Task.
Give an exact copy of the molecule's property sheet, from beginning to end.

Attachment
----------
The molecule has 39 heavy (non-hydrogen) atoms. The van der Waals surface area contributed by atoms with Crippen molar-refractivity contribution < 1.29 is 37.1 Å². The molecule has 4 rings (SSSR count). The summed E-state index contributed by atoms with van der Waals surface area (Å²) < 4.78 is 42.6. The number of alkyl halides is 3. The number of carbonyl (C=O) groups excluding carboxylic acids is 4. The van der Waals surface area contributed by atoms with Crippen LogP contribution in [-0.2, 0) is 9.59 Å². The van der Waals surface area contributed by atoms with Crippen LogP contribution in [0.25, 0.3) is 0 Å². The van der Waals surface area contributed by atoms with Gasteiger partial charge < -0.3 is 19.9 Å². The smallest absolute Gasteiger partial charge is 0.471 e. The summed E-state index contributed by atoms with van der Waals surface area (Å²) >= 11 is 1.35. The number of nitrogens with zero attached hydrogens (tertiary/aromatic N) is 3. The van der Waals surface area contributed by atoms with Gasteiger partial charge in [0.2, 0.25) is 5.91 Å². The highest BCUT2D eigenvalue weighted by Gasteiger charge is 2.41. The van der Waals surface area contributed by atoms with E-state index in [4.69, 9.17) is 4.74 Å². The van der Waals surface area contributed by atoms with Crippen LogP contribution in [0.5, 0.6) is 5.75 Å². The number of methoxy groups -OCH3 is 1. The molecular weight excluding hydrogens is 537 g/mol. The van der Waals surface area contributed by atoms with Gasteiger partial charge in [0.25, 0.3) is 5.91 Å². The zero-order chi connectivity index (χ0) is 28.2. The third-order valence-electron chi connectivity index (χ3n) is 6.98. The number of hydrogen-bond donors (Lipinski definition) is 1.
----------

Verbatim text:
The molecule has 39 heavy (non-hydrogen) atoms. The van der Waals surface area contributed by atoms with Crippen molar-refractivity contribution < 1.29 is 37.1 Å². The molecule has 4 rings (SSSR count). The summed E-state index contributed by atoms with van der Waals surface area (Å²) < 4.78 is 42.6. The number of alkyl halides is 3. The number of carbonyl (C=O) groups excluding carboxylic acids is 4. The van der Waals surface area contributed by atoms with Crippen LogP contribution in [-0.2, 0) is 9.59 Å². The van der Waals surface area contributed by atoms with Crippen LogP contribution in [0.25, 0.3) is 0 Å². The van der Waals surface area contributed by atoms with Gasteiger partial charge < -0.3 is 19.9 Å². The smallest absolute Gasteiger partial charge is 0.471 e. The summed E-state index contributed by atoms with van der Waals surface area (Å²) >= 11 is 1.35. The number of nitrogens with zero attached hydrogens (tertiary/aromatic N) is 3. The van der Waals surface area contributed by atoms with Gasteiger partial charge in [0.2, 0.25) is 5.91 Å². The highest BCUT2D eigenvalue weighted by Gasteiger charge is 2.41. The van der Waals surface area contributed by atoms with E-state index in [4.69, 9.17) is 4.74 Å². The van der Waals surface area contributed by atoms with Crippen LogP contribution in [0.5, 0.6) is 5.75 Å². The number of methoxy groups -OCH3 is 1. The molecular weight excluding hydrogens is 537 g/mol. The van der Waals surface area contributed by atoms with Gasteiger partial charge in [0.25, 0.3) is 5.91 Å². The zero-order chi connectivity index (χ0) is 28.2. The third-order valence-electron chi connectivity index (χ3n) is 6.98. The number of hydrogen-bond donors (Lipinski definition) is 1.